Hope this is on topic for this stackexchange.

I recently bought a lamp from the US and had it shipped to Australia. Stupidly I powered it straight off the mains through an adapter. The device is rated at 120V 60Hz and Australian mains are 240V 60Hz. The lamp turned on for a split second and wouldn't power on at all after that. The device has a fuse in the back of it that appears to still be whole, the manual says this should be replaced if the lamp no longer dims correctly.

Have I written off the device or is it possible that it has remained intact? (I know it is impossible to say definitively but some information would be of great help)

  • I did this with a Dremel once. That was visually stunning. – Drew Mar 30 '11 at 6:10
  • +1 for introducing me to a new term that I will incorporate into my vocabulary directly, "boned" – kmm Apr 2 '11 at 15:27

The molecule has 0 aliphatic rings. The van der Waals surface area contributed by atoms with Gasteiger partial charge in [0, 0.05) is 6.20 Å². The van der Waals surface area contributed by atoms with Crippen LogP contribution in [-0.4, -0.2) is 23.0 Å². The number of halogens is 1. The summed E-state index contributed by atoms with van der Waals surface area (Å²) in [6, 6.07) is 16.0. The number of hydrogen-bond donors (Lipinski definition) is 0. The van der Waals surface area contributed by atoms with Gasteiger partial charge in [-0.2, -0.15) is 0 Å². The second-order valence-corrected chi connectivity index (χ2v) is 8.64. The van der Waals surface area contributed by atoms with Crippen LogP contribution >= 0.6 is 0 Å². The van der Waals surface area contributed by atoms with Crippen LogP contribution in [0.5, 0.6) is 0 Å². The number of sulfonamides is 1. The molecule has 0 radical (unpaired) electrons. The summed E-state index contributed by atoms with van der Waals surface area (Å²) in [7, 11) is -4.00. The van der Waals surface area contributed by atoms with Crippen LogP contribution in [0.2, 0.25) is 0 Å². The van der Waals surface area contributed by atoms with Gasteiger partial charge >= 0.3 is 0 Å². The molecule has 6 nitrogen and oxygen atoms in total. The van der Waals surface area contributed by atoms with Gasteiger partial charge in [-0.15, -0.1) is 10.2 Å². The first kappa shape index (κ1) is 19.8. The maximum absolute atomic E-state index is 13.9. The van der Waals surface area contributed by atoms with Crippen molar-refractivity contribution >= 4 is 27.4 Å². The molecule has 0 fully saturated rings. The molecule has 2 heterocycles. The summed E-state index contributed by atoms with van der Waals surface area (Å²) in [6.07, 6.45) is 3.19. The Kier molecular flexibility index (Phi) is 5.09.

Does the device have a transformer or similar internal electrics?

If so there's a very good chance you've burnt it out. The fuse only protects against excess current - not incorrect voltage.

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  • I'm not sure about the electrical internals, but it is a reasonably expensive and sophisticated lamp so it's quite possible. Since it is expensive is it worth taking it to a repairer to have a look? – radman Mar 29 '11 at 22:26
  • @radman - it couldn't hurt. A decent place should look and quote for repair without charging you so you won't have lost anything. – ChrisF Mar 29 '11 at 22:28
  • Globetrotters should get a lamp with a 120-240 autoswitch power supply, which are plentiful now. Many of them switch as far as 90-306V (Japan 100V minus 10%, American 277V plus 10%). – Harper - Reinstate Monica Jun 23 '17 at 16:08

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